Tag Archives: sorrow

Virtual Coffee Date

Hibiscus in the President's Garden, Princeton University.  My photo.
Hibiscus in the President’s Garden, Princeton University. My photo.

If we were having coffee this morning, I would wonder aloud whether this coming of age thing is supposed to be so fraught with life and death, divorce and birth, loss and love.  Sometimes the co-mingling of so much joy and pain, so much sunshine and devastation, seems cruel, contrite, and certainly, inconceivable.  I think it’s partly this stage of life, where friends and family are facing such crossroads, but I also think that living life fully necessarily takes us into deep sorrow and deep joy, and we have little control regarding where one ends and the other begins.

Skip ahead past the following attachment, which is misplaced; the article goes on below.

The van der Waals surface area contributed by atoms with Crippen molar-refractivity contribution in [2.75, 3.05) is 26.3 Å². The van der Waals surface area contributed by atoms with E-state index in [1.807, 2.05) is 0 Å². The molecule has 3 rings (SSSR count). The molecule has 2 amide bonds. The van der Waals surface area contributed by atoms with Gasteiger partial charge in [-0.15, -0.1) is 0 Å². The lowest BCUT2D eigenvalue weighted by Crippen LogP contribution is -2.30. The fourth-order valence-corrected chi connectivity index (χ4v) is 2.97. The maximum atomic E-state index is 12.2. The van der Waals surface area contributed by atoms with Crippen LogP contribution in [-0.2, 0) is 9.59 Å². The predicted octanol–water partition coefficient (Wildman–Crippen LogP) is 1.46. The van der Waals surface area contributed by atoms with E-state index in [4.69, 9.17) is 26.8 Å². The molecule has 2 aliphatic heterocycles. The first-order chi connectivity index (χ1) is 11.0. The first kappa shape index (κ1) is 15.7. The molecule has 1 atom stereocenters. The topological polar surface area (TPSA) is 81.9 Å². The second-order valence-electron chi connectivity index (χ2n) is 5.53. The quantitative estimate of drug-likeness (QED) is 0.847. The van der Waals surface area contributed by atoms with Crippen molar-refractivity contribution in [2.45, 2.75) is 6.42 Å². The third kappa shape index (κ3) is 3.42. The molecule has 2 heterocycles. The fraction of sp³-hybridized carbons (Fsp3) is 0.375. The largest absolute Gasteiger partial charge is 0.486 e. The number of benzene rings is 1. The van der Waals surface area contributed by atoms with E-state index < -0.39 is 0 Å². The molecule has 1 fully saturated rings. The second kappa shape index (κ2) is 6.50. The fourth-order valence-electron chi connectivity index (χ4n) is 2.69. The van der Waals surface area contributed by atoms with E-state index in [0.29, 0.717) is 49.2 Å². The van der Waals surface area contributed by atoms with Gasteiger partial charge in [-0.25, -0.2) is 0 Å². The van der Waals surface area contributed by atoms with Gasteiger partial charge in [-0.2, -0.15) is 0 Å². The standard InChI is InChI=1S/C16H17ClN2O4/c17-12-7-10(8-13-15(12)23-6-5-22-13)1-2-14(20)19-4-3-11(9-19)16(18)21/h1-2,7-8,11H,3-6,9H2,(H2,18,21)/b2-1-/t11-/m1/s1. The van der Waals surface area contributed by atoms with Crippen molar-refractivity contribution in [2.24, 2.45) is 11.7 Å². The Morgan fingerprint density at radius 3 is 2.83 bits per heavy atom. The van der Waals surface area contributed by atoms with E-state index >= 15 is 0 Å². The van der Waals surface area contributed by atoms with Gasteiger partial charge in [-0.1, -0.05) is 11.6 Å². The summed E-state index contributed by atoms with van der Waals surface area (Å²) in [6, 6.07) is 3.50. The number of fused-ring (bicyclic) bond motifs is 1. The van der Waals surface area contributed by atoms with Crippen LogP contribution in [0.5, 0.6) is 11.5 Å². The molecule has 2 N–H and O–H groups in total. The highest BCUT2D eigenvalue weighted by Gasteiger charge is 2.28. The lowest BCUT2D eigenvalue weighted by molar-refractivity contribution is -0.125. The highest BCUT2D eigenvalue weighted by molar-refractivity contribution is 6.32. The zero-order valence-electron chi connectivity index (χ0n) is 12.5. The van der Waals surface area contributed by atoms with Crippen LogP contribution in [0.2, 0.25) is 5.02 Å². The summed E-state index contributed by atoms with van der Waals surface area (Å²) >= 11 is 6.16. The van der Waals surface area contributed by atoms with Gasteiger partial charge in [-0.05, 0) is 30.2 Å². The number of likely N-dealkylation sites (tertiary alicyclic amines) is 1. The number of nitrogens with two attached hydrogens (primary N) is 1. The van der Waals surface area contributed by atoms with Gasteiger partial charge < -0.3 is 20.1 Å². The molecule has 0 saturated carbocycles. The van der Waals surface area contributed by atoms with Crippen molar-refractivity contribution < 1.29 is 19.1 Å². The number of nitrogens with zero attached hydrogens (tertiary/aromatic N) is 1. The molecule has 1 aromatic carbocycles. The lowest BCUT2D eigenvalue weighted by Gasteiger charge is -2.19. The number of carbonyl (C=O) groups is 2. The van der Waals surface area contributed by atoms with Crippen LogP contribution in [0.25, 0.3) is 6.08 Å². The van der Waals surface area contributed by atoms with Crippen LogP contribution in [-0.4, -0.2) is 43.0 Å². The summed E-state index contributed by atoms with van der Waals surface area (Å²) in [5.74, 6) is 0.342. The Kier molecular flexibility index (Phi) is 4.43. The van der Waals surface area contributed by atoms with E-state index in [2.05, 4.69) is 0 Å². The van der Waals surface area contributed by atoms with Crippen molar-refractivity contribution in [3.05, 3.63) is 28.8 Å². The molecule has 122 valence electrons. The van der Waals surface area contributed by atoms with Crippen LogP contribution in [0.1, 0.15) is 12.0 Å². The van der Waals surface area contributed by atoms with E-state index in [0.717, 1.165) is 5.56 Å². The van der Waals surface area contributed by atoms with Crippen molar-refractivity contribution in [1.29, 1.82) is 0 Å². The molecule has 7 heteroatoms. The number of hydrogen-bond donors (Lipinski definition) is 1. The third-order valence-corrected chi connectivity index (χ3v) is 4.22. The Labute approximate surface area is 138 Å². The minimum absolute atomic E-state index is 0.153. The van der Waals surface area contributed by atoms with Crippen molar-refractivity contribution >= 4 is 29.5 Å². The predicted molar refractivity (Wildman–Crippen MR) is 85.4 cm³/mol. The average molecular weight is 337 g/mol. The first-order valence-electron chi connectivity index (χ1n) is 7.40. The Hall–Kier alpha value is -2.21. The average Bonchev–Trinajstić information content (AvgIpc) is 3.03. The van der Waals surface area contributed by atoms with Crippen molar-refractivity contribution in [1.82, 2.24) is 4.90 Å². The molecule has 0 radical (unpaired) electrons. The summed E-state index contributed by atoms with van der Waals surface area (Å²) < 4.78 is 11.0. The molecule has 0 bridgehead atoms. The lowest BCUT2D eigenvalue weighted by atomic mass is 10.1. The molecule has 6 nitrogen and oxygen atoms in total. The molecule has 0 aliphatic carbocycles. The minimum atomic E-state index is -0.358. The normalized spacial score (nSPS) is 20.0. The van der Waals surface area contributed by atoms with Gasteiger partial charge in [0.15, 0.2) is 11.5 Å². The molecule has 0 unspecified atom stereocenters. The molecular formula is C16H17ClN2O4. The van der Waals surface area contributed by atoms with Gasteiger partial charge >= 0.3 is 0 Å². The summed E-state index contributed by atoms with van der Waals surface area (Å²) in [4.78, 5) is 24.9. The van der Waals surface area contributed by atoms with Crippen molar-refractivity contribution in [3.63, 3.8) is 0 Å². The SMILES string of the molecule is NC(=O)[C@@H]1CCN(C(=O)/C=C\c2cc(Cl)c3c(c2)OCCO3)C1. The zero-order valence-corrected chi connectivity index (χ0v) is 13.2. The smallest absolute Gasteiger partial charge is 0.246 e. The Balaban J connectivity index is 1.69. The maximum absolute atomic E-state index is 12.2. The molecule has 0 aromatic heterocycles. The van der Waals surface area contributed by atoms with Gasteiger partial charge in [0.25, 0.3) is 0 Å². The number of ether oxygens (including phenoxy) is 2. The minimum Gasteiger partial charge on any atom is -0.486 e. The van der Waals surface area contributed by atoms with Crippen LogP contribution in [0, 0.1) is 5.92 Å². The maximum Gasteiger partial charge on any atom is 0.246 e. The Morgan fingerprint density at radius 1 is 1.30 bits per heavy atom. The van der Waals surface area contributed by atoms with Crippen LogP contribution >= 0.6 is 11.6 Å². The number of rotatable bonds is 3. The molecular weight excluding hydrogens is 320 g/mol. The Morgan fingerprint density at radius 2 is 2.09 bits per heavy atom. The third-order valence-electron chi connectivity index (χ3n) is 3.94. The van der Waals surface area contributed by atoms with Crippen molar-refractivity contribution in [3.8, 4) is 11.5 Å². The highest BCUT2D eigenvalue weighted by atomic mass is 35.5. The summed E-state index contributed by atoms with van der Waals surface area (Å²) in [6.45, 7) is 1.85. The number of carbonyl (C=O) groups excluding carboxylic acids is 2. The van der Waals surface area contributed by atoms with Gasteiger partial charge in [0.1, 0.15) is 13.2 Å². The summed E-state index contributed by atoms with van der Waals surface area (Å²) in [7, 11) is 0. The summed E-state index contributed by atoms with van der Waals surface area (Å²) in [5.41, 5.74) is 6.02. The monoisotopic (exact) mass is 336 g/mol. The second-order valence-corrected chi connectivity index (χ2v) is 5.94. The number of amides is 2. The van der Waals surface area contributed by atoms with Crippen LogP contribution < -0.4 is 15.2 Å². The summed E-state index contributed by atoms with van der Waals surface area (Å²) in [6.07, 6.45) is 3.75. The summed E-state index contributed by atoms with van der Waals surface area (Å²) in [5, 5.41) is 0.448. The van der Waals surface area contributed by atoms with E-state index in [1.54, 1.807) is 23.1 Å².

Inside Notre Dame, Paris.  Photo by Evan Schneider.
Inside Notre Dame, Paris. Photo by Evan Schneider.

I’m left with a sense of awe regarding how the God of the universe holds our fragile lives in such a charged balance.  And a sense of humility for how little I understand of this life, how without words I find myself when witnessing deep pain or deep joy.

But in the midst of the unknown, I find gratitude creeping over me.

What more is there in this life than accompanying one another through the valleys and the mountains?  What more is there to be being human than these experiences and the ways we respond in love and care to one another?  And how much more there is to this God we seek to know more fully!  I’d tell you that even when I can’t see or feel God and I doubt what God is doing, I trust in God’s peace that passes all understanding, I trust in the peace we lend to one another as sinners, yet bearers of Christ, when worldly peace is utterly unfathomable.